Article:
In Commonwealth v. Cruz, the single justice affirmed the Commonwealth‘s petition pursuant to G.L. c.211, §3, ruling that the discovery order from which the Commonwealth sought relief was erroneous because it ordered the prosecution to disclose information over which it did not have control.
The background was as follows. The defendant is charged in the BMC with various firearm and drug offenses. “[A] judge in that court granted in part [the defendant’s] motion for discovery from the Commonwealth, including a request … that the Commonwealth produce [d]ocuments and information concerning whether [the Boston Police Department] has ever admonished, disciplined, investigated, [or] reprimanded the police officer who drafted the search warrant affidavit in [the defendant’s] case. At the hearing on the motion, the judge made clear to the prosecutor that in [her] view that mean[t] personally looking through [internal affairs division] materials, personnel files of this officer, and finding out from supervisors whether there’s anything of that nature. The Commonwealth sought reconsideration of the order insofar as it purported to require the prosecutor, pursuant to Mass. R. Crim. P. 14, … to review files not in the Commonwealth’s possession, custody or control.” The motion judge denied the request for reconsideration, and the Commonwealth then sought relief from a single justice … pursuant to G.L. c.211, §3. After a hearing, the single justice allowed the Commonwealth’s petition, reasoning that “[h]ere, as in Commonwealth v. Wanis, 426 Mass. 639, 644 (1998), the judge erred in ordering discovery pursuant to rule 14 of records of the internal affairs division of a police department against a prosecutor who did not have possession, custody, or control of any of the requested information.” Commonwealth v. Rodriguez, 426 Mass. 647, 648 (1998). The defendant appealed.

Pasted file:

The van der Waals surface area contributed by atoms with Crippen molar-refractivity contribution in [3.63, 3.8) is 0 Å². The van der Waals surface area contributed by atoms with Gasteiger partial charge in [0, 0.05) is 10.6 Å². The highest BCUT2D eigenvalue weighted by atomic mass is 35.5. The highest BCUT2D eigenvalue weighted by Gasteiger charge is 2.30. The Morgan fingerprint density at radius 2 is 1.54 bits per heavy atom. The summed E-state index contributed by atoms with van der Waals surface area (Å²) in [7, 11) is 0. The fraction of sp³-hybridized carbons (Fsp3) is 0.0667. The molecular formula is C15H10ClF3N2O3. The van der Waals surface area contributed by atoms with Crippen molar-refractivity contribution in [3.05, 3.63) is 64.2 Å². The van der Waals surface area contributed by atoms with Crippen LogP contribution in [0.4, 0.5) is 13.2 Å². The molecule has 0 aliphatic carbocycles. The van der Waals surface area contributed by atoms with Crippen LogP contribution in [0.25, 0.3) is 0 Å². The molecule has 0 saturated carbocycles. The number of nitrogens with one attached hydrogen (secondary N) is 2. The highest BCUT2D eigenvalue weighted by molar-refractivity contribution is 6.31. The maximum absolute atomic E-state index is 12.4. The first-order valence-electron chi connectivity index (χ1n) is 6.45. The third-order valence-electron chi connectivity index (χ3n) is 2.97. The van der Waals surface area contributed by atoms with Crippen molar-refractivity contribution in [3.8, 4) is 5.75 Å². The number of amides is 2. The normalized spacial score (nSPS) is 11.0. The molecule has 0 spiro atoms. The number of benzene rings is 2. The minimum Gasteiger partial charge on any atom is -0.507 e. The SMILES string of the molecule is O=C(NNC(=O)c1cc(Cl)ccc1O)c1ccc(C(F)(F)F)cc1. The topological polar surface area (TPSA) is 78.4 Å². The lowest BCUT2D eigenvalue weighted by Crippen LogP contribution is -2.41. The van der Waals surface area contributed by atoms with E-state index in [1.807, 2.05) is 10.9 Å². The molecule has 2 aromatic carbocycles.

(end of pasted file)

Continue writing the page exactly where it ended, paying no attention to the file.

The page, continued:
In its decision, the SJC stated, “[T]he single justice properly vacated … the discovery order to the extent [that] it require[d] the prosecutor assigned to the case to look through the internal affairs division file and/or other personnel files of the Boston police officer who wrote the search warrant affidavit, where such materials were not in the possession, custody, or control of the Commonwealth.” The Court noted that the defendant “is not necessarily foreclosed from seeking additional materials from the Boston Police Department through a motion pursuant to [Mass. R. Crim. P.] 17, provided that he can meet the applicable legal standard under that rule. See Wanis, 426 Mass. at 643-644[;] … Commonwealth v. Dwyer, 448 Mass. 122, 139-147 (2006); Commonwealth v. Lampron, 441 Mass. 265, 268 (2004).”
Discovery motions are an extremely important part of the pre-trial process and must be properly litigated by an experienced attorney. If you or a loved one is charged with a crime, you will need an attorney who is well versed in the law and who knows how to zealously litigate all appropriate discovery issues. Attorney Daniel Cappetta is such an attorney. Call him today.